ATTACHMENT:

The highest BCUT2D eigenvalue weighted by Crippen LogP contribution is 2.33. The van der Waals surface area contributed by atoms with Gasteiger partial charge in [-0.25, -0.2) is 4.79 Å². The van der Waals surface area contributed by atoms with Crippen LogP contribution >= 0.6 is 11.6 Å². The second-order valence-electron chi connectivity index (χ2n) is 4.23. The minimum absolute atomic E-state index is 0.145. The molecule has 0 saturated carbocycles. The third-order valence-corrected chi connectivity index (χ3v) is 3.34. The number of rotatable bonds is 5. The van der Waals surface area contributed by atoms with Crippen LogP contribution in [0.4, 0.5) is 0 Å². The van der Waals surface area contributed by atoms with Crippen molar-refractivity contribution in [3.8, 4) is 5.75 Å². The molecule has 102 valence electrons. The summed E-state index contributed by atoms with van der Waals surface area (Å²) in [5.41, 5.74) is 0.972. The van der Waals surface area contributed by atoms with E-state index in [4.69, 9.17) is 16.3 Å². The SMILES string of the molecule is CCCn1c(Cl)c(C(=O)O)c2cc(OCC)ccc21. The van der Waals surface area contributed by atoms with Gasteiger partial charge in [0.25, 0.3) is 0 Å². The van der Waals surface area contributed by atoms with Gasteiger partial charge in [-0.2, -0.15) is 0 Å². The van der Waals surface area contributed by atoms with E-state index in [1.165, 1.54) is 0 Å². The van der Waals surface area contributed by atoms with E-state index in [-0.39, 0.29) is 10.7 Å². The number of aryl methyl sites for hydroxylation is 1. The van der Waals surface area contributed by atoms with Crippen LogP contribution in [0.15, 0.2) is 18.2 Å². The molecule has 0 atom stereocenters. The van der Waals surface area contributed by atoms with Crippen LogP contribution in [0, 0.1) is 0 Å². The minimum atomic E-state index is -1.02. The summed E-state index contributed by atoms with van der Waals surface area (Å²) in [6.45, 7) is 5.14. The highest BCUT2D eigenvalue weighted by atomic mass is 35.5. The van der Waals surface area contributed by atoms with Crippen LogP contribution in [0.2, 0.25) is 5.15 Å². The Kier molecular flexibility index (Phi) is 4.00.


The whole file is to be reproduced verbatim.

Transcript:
The highest BCUT2D eigenvalue weighted by Crippen LogP contribution is 2.33. The van der Waals surface area contributed by atoms with Gasteiger partial charge in [-0.25, -0.2) is 4.79 Å². The van der Waals surface area contributed by atoms with Crippen LogP contribution >= 0.6 is 11.6 Å². The second-order valence-electron chi connectivity index (χ2n) is 4.23. The minimum absolute atomic E-state index is 0.145. The molecule has 0 saturated carbocycles. The third-order valence-corrected chi connectivity index (χ3v) is 3.34. The number of rotatable bonds is 5. The van der Waals surface area contributed by atoms with Crippen LogP contribution in [0.4, 0.5) is 0 Å². The van der Waals surface area contributed by atoms with Crippen molar-refractivity contribution in [3.8, 4) is 5.75 Å². The molecule has 102 valence electrons. The summed E-state index contributed by atoms with van der Waals surface area (Å²) in [5.41, 5.74) is 0.972. The van der Waals surface area contributed by atoms with E-state index in [4.69, 9.17) is 16.3 Å². The SMILES string of the molecule is CCCn1c(Cl)c(C(=O)O)c2cc(OCC)ccc21. The van der Waals surface area contributed by atoms with Gasteiger partial charge in [0.25, 0.3) is 0 Å². The van der Waals surface area contributed by atoms with Gasteiger partial charge in [-0.2, -0.15) is 0 Å². The van der Waals surface area contributed by atoms with E-state index in [1.165, 1.54) is 0 Å². The van der Waals surface area contributed by atoms with E-state index in [-0.39, 0.29) is 10.7 Å². The number of aryl methyl sites for hydroxylation is 1. The van der Waals surface area contributed by atoms with Crippen LogP contribution in [0.15, 0.2) is 18.2 Å². The molecule has 0 atom stereocenters. The van der Waals surface area contributed by atoms with Crippen LogP contribution in [0, 0.1) is 0 Å². The minimum atomic E-state index is -1.02. The summed E-state index contributed by atoms with van der Waals surface area (Å²) in [6.45, 7) is 5.14. The highest BCUT2D eigenvalue weighted by atomic mass is 35.5. The van der Waals surface area contributed by atoms with Crippen LogP contribution in [0.2, 0.25) is 5.15 Å². The Kier molecular flexibility index (Phi) is 4.00.